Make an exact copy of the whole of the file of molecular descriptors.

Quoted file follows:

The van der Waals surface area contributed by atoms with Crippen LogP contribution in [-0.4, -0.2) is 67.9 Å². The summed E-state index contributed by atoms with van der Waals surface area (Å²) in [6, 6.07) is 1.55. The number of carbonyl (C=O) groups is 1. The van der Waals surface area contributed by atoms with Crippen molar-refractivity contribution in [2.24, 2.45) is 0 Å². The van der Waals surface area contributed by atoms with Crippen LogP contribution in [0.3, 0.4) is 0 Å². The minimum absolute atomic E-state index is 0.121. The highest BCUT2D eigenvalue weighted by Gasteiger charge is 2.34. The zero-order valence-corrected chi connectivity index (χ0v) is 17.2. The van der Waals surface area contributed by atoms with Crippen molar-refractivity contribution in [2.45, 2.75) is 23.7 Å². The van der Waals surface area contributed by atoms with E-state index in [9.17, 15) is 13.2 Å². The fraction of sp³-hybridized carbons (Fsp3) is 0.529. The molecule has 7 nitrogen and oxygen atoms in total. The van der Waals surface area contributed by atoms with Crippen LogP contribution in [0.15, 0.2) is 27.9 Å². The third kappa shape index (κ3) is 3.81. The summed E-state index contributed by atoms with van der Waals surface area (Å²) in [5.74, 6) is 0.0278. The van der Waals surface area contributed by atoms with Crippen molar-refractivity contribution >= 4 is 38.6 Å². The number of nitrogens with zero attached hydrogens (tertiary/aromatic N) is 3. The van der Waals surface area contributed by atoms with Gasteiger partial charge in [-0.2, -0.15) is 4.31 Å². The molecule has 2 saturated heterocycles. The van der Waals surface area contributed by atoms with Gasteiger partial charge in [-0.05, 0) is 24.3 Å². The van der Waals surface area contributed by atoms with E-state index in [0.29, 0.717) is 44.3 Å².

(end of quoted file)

The van der Waals surface area contributed by atoms with Crippen LogP contribution in [-0.4, -0.2) is 67.9 Å². The summed E-state index contributed by atoms with van der Waals surface area (Å²) in [6, 6.07) is 1.55. The number of carbonyl (C=O) groups is 1. The van der Waals surface area contributed by atoms with Crippen molar-refractivity contribution in [2.24, 2.45) is 0 Å². The van der Waals surface area contributed by atoms with Crippen LogP contribution in [0.3, 0.4) is 0 Å². The minimum absolute atomic E-state index is 0.121. The highest BCUT2D eigenvalue weighted by Gasteiger charge is 2.34. The zero-order valence-corrected chi connectivity index (χ0v) is 17.2. The van der Waals surface area contributed by atoms with Crippen molar-refractivity contribution in [2.45, 2.75) is 23.7 Å². The van der Waals surface area contributed by atoms with E-state index in [9.17, 15) is 13.2 Å². The fraction of sp³-hybridized carbons (Fsp3) is 0.529. The molecule has 7 nitrogen and oxygen atoms in total. The van der Waals surface area contributed by atoms with Crippen LogP contribution in [0.15, 0.2) is 27.9 Å². The third kappa shape index (κ3) is 3.81. The summed E-state index contributed by atoms with van der Waals surface area (Å²) in [5.74, 6) is 0.0278. The van der Waals surface area contributed by atoms with Crippen molar-refractivity contribution >= 4 is 38.6 Å². The number of nitrogens with zero attached hydrogens (tertiary/aromatic N) is 3. The van der Waals surface area contributed by atoms with Gasteiger partial charge in [-0.2, -0.15) is 4.31 Å². The molecule has 2 saturated heterocycles. The van der Waals surface area contributed by atoms with Gasteiger partial charge in [-0.05, 0) is 24.3 Å². The van der Waals surface area contributed by atoms with E-state index in [0.29, 0.717) is 44.3 Å².